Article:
By Nicola Wright
Microsoft’s cloud-first revolution has seen new data centers popping up across the world recently, as the company moves to build the physical framework to support its mushrooming cloud services. However, in some areas, the local infrastructure is struggling to keep up with Microsoft’s march into the future. This month it was announced that the tech giant is being forced to build its own power station in Dublin in order to power its new data centers.
Microsoft won permission to build an additional 4 data centres at Grange Castle Business Park on the outskirts of the city last year, but upgrades to the area’s electricity network will not be completed in time to meet the surge in demand required to power the huge data centers, forcing Microsoft to take matters into its own hands.
Azure developers were treated to a first look at Microsoft’s new globally distributed, multi-model database service this month. Free trials of Azure Cosmos DB opened in mid-September and will run for a limited time. Developers can try out the new service without subscription or commitment.
According to Microsoft, Azure Cosmos DB was built “with global distribution and horizontal scale at its core”. Cosmos DB provides a turnkey solution, available across any number of Azure regions by transparently scaling and replicating your data, guaranteeing single-digit-millisecond latencies at the 99th percentile wherever your users are in the world.
The upcoming Fall 10 Windows Creators Update will come with new privacy controls when it arrives in mid-October, Microsoft has announced. Users will be able to access the full privacy statement during the update roll-out, with “learn more” pop-ups for each setting to give users a better understanding of their privacy settings. New privacy features built-in to the update include prompts for access to devices’ camera, microphone, contacts, and calendar.
As part of its $1B per year investment into cybersecurity, Microsoft has unveiled brand new data security capabilities for Azure, via a collection of features and services known as Azure confidential computing. The bundle will make Azure the first public cloud service to offer encryption of data while in use.
The new features mean that data in the cloud is protected at all times from malicious insiders with administrative privilege or direct access to hardware on which it is being processed, hackers and malware that exploit bugs in the operating system, application, or hypervisor, and third parties accessing it without their consent. Interested users can sign up for the program’s early access preview now.
Microsoft is releasing a new browser-based graphical management solution for Windows Server, aimed at helping admins without PowerShell scripting experience complete everyday administrative tasks. A flexible, locally-deployed GUI, Project Honolulu enables admins to manage VMs and volumes, and see drives, servers, and their health status across the cluster. Set for launch at Microsoft Ignite, the platform promises to offer “modernized, simplified, integrated, and secure experiences” in GUI management.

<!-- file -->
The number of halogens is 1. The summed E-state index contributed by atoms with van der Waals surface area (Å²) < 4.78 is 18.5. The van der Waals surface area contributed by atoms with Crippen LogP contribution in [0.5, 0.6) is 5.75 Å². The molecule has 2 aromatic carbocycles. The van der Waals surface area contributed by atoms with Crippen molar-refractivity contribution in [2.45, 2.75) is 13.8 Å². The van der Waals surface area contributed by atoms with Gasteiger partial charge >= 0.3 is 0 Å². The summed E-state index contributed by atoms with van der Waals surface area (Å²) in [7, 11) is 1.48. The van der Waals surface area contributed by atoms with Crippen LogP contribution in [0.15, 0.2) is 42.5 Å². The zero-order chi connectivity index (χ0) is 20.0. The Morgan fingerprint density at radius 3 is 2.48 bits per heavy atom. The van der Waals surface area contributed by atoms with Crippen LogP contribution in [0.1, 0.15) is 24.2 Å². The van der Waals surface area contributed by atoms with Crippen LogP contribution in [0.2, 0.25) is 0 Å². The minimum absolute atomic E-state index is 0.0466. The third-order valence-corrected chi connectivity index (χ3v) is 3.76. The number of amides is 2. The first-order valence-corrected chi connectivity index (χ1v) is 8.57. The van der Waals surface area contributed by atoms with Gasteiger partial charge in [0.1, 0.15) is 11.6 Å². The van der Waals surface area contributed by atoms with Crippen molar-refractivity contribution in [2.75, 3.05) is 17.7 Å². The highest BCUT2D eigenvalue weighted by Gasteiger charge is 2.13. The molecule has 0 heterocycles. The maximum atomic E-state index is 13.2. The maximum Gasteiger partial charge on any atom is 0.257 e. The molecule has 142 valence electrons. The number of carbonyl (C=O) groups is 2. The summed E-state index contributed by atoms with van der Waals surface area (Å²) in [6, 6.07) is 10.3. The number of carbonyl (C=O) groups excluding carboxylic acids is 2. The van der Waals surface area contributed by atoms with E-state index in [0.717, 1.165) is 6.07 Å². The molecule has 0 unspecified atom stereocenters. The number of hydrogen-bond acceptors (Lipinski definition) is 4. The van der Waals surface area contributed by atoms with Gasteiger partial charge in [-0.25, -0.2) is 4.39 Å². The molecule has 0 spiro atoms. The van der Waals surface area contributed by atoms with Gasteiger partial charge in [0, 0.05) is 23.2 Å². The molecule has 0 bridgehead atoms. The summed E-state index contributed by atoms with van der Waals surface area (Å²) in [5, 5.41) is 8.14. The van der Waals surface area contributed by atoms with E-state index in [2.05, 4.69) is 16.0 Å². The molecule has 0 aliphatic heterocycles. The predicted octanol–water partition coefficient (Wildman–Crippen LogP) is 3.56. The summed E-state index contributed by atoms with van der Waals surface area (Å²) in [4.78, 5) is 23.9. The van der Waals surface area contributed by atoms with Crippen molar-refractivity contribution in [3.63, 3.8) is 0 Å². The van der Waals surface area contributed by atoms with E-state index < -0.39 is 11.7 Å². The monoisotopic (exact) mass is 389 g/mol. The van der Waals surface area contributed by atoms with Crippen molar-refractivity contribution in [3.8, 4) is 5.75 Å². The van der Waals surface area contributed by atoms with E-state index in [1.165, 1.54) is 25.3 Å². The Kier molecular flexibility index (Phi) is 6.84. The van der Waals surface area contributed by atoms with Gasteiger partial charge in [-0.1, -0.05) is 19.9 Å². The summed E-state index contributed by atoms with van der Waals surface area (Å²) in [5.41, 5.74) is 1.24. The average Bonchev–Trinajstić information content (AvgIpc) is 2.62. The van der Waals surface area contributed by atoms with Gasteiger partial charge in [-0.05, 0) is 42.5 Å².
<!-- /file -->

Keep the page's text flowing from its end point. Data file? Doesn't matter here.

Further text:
Power BI users will be able to get more out of their data from now on, after a huge new data visualization add-on launched on Office Store this month. Packed with options that go far beyond the usual charts and graphs, Timeline Storyteller helps users tell a striking, impactful story with their data, facilitating unique ways of representing information gathered from the business intelligence platform. The open source project features timeline representations, scales, and layouts, as well as controls for filtering, highlighting, and annotation.
Azure App Service on Linux hit general availability in September, including Web App for Containers capability. The service enables developers to quickly build, deploy and scale applications, without having to deal with the underlying infrastructure. Offering built-in support for ASP.NET Core, Node.js, PHP and Ruby on Linux, as well as the option to incorporate Docker formatted container images supporting Java, Python, Go and more, the service has already proved a hit with developers, with 1 million cloud applications already running on Azure App Service.
Microsoft business customers around the world were treated to four enlightening keynotes during Microsoft Ignite, in which company execs laid out plans for the short and long-term future of not only its own products and services, but the future of computing and technology at large.
During the event’s kick-off Vision Keynote, CEO Satya Nadella extolled the virtues of making technology work for everyone, and spoke of how new developments such as AI “should help embellish the capability of human beings.”
The subject of certifications also came up during Microsoft Ignite, with three new Azure exams announced for the near future. The new exams are the latest in a slew of enormous changes for Microsoft’s certification structure, having tossed out of its longstanding accolades earlier this year in favor of new, more streamlined paths.
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